I have been writing for a long time and have found that it comes much easier if you write without the fear of being criticized by others.
I wrote an article once that responded to a English professor that thought it was her job to be the grammar police. You are welcome to read my response to her. http://hubpages.com/hub/grammarpunctuat … estructure
And for you teachers out there that may be offended by the article, guess what, I don't care.
I agree with what these folk have said, but I also would encourage you to read! When we read, we actually interact with the story, writing our responses and inner dialogue.
Making Meaning in Literature, a website, explains this:
"Readers who interact with literature, experiencing the emotion of the plot with the characters and identifying elements both familiar and strange in the story are better able to enjoy the true fruits of a text. Effective readers both expect and seek out this textual encounter, creating meaning by comparing the literary world to their own thoughts and experiences."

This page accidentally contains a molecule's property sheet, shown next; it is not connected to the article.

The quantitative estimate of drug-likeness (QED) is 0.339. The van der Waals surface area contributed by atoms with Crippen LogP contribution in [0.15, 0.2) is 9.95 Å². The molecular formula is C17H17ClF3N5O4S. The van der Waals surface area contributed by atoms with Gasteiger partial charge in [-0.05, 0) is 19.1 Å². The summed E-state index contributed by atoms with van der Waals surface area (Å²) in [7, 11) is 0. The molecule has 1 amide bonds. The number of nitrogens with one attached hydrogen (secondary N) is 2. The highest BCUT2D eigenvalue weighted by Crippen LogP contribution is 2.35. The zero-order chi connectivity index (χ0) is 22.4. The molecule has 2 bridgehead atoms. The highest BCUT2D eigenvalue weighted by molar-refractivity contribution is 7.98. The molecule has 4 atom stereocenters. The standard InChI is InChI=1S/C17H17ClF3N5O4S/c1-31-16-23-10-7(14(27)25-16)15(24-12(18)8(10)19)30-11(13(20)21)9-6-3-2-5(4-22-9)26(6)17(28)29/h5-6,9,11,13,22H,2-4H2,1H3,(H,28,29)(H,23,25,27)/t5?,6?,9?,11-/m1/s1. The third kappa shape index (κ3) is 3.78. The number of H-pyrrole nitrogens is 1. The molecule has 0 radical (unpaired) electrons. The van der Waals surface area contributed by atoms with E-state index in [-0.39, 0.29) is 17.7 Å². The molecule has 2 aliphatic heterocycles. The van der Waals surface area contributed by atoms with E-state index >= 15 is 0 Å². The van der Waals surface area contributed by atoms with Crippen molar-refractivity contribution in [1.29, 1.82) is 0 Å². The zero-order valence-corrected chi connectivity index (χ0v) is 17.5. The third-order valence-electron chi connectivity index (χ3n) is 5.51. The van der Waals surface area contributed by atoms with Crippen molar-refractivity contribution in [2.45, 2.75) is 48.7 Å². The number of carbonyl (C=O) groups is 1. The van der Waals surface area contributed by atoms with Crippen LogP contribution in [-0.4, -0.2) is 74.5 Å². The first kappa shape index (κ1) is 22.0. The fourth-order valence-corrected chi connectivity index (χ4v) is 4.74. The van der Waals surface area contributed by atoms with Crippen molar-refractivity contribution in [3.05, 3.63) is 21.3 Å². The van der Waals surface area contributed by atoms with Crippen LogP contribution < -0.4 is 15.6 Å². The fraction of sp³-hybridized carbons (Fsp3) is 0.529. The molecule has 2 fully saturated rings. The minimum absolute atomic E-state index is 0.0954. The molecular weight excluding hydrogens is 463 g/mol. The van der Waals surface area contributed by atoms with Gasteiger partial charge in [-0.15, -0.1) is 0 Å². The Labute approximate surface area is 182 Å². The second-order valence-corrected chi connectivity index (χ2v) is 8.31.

Such experiences help writers expand what is possible within their own writing projects.
Send out queries and get your writing in front of editors of magazines either in print or online.
Find a writer's conference that focuses on craft not sales. This way you can network with other writers and learn about the business of writing.
Depending on the type of book you want to write, there are book resources out there that talk about how to write. For novels, I like Writing the Breakout Novel. I'm sure there are books for how to write non-fiction as well.